Even to-day some people or Companies have not been able to remove it. So there is a certain amount of negative it-can’t-be-done feeling based on solid fact ….but fact based on conventional methods.

There are, in the ambient temperature spectrum, two types of NO2 plumes (EPA, please note !). The dry condition and the wetted plume where other chemicals are also vented in a common system containing the nitric fumes. The dry emission is much more difficult to conquer as the brown plume is a pure gas. The solution ? So far inertial separation can be made to work for the wetted airstream but the dry plume must somehow be moisturized and then removed intertially.


My thanks go to the manager of a large Ontario plating plant (Kuntz Electroplating) who was venting a hot nickel strip tank (concentrated nitric). He said he was sure that his brown plume was wet. At that time we had serious reservations about nitric plumes (which is another way of saying that we were scared witless).but based on what he had said, we felt sure we could remove hit wet brown plume. It turned out hat we were both quite wrong.

The apparent wetness of his plume was due to droplets of pure nitric. The first attempts of removing the plume itself failed, a few modifications later and the plume disappeared. Had we both known the true facts beforehand we probably would never have used the inertial approach. There will be disbelievers but you cannot knock success even if it is arrived at by roundabout means.

viz.. the capture by inertial deflection and consequent impaction of droplets onto a mist eliminator profile.

Grandview have been airflow engineering and making mist eliminators using sine-curve vane profiles for over five years. Well over l¼ million CFM of dry scrubbers has been made in its Mississauga plant Toronto plant involving, in most cases, virtual total acid recovery and therefore amortization of equipment costs to the end user.

The so-called T-120/2 ( 2 banks of T-100 blades @ 20 mm centres) goes down to 10 micron capture, the recent Grandview, my, invention of the E.C.E. inertial scrubber goes down to the 2 or 3 micron range – with one Company reporting 0.5 micron acid capture using reagents. The E.C.E. being particularly suitable for NO2 plume removal in such operations as Brightdip etc. Actual tests by INCO # 2 RESEARCH indicated removal of 0.2 to 0.8 microns at 86% efficiency. This was in a sulphuric airstream.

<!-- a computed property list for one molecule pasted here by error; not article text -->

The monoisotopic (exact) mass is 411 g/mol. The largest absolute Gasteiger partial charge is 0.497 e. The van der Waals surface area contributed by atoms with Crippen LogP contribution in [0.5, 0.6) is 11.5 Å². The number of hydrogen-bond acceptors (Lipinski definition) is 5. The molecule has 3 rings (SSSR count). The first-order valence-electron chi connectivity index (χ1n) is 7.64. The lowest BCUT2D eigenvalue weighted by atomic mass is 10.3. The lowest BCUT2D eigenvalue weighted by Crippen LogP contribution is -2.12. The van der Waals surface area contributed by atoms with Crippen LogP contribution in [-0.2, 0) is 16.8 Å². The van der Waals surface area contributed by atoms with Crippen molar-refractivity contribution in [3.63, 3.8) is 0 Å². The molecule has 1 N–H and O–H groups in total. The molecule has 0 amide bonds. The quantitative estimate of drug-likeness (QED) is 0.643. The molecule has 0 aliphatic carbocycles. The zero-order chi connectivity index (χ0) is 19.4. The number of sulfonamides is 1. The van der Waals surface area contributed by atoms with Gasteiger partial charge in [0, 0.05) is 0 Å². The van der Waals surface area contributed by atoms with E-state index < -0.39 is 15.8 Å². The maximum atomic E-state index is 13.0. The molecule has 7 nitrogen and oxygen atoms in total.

This technology has helped Grandview considerably to export their products – technology gained by theory and then experimentation. However to many people, the word ‘mist eliminator’ is synonymous with many relatively crude droplet devices. Droplet capture from a generating device such as a packed tower, wetted cyclone etc is fairly simple to achieve. But to produce a sophisticated eliminator (eg. dry scrubber) requires careful airflow engineering of all the components ! (ie. inlet transition angle, sump depth, blade overlapping)

The failure rate has been surprisingly low – on the other hand it was initially extremely difficult to persuade customers that the high velocity inertial route would work and solve their problems particularly as in those earlier years we could not draw on anyone else’s experience in this field. In retrospect it appears that Grandview was the first Company (in North America) and maybe in the world to very successfully remove various acid emissions, recycle the chemicals, meet pollution standards – and yet thereby often permit the end user too amortize his investment by acid recovery.

Remember, within the previously mentioned stipulation, GAS STREAMS DO NOT EXIST ….. and if they do not exist, just what is the point (and cost) of using a packed tower scrubber when inertial capture may work?